Trump continues in imposing additional trade tariffs valued at $34 billion worth of Chinese goods while China retaliated with its tariff on five hundred U.S products. U.S blamed China for taking advantage of the free trade rules to take advantage of U.S firms operating in China while China blamed U.S for trade bullying3. Furthermore, the United State was not pleased with Chinese military aggression in the South China Sea, concern about religious persecution by the Chinese government, and the poor implementation of intellectual property laws that result in the stealing of American intellectual property4. U.S and China conflict deepened when the U.S justice department requested Canada to arrest Huawei executives.
The executive was arrested for crimes relating to fraud and violation of trade sanctions against Iran. China on the other hand retaliated by arresting two Canadian citizens for undermining national security. China and U.S held trade talks but it never yields any success. U.S further added a trade tariff believing that China will offer a favorable trade deal. The U.S further bans U.S companies from sourcing foreign-made telecommunication equipment that under U.S security a move that was perceived to target Huawei. The escalation of China and the U.S on Huawei was based on technological competition. The restriction dealt a severe blow to the company 5G business and result in other European country’s announcing restrictions.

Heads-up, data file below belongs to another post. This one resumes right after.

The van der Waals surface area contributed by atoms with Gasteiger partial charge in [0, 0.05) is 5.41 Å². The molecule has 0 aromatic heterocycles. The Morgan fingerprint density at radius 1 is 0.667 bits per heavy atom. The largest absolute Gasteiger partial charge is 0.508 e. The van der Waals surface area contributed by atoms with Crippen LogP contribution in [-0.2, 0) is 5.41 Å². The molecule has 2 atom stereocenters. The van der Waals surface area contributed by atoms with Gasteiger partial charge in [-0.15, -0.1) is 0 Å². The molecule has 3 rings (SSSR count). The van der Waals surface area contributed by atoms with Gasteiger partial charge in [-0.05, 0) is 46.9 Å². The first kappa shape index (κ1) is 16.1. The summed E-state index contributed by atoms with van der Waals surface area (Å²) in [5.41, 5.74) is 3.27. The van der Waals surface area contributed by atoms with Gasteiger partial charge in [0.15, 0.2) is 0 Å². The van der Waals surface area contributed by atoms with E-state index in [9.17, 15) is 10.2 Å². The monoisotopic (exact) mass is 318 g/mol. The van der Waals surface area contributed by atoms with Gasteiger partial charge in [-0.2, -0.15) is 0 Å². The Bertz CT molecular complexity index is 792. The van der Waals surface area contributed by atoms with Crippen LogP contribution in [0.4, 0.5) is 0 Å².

Hong Kong Human Rights and democracy act passed on by congress also created foreign relations tiff with China where the U.S could sanction individuals involved in human rights abuses in Hong Kong. The Act also gave the U.S official some right to evaluate Beijing and Hong Kong relations and whether Hong Kong enjoyed a higher degree of autonomy from Beijing5. The coronavirus outbreak further created a new conflict whereby China and U.S blame each other for the outbreak. China maintained that the U.S military brought the virus to China while Trump makes a sentiment that branded Coronavirus China virus and blamed the Chinese government for negligence that resulted in to spread of the virus6.
China passed new national security law for Hong Kong while the U.S government signed an executive order that ended Hong Kong’s preferential trade status. The conflict escalated leading to China’s closure of its consulates in Houston, Texas. The U.S accused China of using this consulate as a hub for espionage and intellectual property theft. China retaliated by closing the U.S consulate in Chengdu. The U.S further sanctioned Chinese companies for human rights abuses in Xinjiang. The new administration will have a difficult time in solving the conflict that existed with the current administration considering that some of the policies were implemented to protect the U.S. global interest, preserving its position as a global economic power. Renegotiations of a trade agreement, maintaining communication, and avoid conflict will help reduce escalation of the two countries’ conflict.